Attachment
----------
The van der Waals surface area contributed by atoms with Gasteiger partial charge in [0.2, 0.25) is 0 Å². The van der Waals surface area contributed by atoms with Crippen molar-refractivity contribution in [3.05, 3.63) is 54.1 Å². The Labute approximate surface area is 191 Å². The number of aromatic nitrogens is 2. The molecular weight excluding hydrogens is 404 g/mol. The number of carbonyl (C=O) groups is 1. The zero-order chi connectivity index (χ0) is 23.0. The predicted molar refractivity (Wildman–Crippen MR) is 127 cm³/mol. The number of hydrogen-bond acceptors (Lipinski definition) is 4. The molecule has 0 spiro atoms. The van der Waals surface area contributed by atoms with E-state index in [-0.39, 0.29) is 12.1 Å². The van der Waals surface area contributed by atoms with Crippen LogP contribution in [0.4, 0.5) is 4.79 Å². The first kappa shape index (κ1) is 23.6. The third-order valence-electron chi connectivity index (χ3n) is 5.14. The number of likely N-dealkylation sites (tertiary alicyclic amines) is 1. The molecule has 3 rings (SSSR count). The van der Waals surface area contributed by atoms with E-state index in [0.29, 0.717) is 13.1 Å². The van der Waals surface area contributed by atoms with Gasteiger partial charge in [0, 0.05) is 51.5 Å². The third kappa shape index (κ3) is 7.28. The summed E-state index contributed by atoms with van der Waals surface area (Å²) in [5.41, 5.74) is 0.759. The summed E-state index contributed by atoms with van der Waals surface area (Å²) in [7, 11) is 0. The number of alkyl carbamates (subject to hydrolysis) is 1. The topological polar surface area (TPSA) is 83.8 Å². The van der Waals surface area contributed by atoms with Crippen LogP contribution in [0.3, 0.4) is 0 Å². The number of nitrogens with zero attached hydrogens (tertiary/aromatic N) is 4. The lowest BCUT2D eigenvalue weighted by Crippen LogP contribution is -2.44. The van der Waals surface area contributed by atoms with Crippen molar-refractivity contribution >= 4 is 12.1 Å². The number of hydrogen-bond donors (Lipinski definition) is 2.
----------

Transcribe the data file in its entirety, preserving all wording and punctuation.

The van der Waals surface area contributed by atoms with Gasteiger partial charge in [0.2, 0.25) is 0 Å². The van der Waals surface area contributed by atoms with Crippen molar-refractivity contribution in [3.05, 3.63) is 54.1 Å². The Labute approximate surface area is 191 Å². The number of aromatic nitrogens is 2. The molecular weight excluding hydrogens is 404 g/mol. The number of carbonyl (C=O) groups is 1. The zero-order chi connectivity index (χ0) is 23.0. The predicted molar refractivity (Wildman–Crippen MR) is 127 cm³/mol. The number of hydrogen-bond acceptors (Lipinski definition) is 4. The molecule has 0 spiro atoms. The van der Waals surface area contributed by atoms with E-state index in [-0.39, 0.29) is 12.1 Å². The van der Waals surface area contributed by atoms with Crippen LogP contribution in [0.4, 0.5) is 4.79 Å². The first kappa shape index (κ1) is 23.6. The third-order valence-electron chi connectivity index (χ3n) is 5.14. The number of likely N-dealkylation sites (tertiary alicyclic amines) is 1. The molecule has 3 rings (SSSR count). The van der Waals surface area contributed by atoms with E-state index in [0.29, 0.717) is 13.1 Å². The van der Waals surface area contributed by atoms with Gasteiger partial charge in [0, 0.05) is 51.5 Å². The third kappa shape index (κ3) is 7.28. The summed E-state index contributed by atoms with van der Waals surface area (Å²) in [5.41, 5.74) is 0.759. The summed E-state index contributed by atoms with van der Waals surface area (Å²) in [7, 11) is 0. The number of alkyl carbamates (subject to hydrolysis) is 1. The topological polar surface area (TPSA) is 83.8 Å². The van der Waals surface area contributed by atoms with Crippen LogP contribution in [0.3, 0.4) is 0 Å². The number of nitrogens with zero attached hydrogens (tertiary/aromatic N) is 4. The lowest BCUT2D eigenvalue weighted by Crippen LogP contribution is -2.44. The van der Waals surface area contributed by atoms with Crippen molar-refractivity contribution >= 4 is 12.1 Å². The number of hydrogen-bond donors (Lipinski definition) is 2.